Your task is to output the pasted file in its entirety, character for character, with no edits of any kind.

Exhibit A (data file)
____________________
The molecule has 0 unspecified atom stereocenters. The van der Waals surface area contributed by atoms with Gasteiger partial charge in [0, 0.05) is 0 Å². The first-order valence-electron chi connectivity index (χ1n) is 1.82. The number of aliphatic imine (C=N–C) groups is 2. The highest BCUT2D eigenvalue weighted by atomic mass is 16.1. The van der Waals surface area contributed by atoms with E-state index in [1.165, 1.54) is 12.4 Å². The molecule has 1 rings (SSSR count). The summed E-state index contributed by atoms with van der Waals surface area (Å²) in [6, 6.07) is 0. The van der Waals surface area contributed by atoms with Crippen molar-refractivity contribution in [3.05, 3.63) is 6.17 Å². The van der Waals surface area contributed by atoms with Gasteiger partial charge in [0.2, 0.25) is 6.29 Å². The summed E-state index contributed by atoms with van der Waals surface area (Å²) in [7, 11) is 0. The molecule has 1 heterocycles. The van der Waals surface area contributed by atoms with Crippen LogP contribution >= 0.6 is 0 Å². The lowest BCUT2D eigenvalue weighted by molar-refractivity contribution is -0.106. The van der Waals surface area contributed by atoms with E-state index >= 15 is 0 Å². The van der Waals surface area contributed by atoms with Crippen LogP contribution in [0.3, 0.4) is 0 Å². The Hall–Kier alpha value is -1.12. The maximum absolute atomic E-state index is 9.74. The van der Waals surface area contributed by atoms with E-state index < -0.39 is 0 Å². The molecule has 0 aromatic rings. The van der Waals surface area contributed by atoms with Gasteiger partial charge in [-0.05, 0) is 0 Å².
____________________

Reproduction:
The molecule has 0 unspecified atom stereocenters. The van der Waals surface area contributed by atoms with Gasteiger partial charge in [0, 0.05) is 0 Å². The first-order valence-electron chi connectivity index (χ1n) is 1.82. The number of aliphatic imine (C=N–C) groups is 2. The highest BCUT2D eigenvalue weighted by atomic mass is 16.1. The van der Waals surface area contributed by atoms with E-state index in [1.165, 1.54) is 12.4 Å². The molecule has 1 rings (SSSR count). The summed E-state index contributed by atoms with van der Waals surface area (Å²) in [6, 6.07) is 0. The van der Waals surface area contributed by atoms with Crippen molar-refractivity contribution in [3.05, 3.63) is 6.17 Å². The van der Waals surface area contributed by atoms with Gasteiger partial charge in [0.2, 0.25) is 6.29 Å². The summed E-state index contributed by atoms with van der Waals surface area (Å²) in [7, 11) is 0. The molecule has 1 heterocycles. The van der Waals surface area contributed by atoms with Crippen LogP contribution >= 0.6 is 0 Å². The lowest BCUT2D eigenvalue weighted by molar-refractivity contribution is -0.106. The van der Waals surface area contributed by atoms with E-state index >= 15 is 0 Å². The van der Waals surface area contributed by atoms with Crippen LogP contribution in [0.3, 0.4) is 0 Å². The Hall–Kier alpha value is -1.12. The maximum absolute atomic E-state index is 9.74. The van der Waals surface area contributed by atoms with E-state index < -0.39 is 0 Å². The molecule has 0 aromatic rings. The van der Waals surface area contributed by atoms with Gasteiger partial charge in [-0.05, 0) is 0 Å².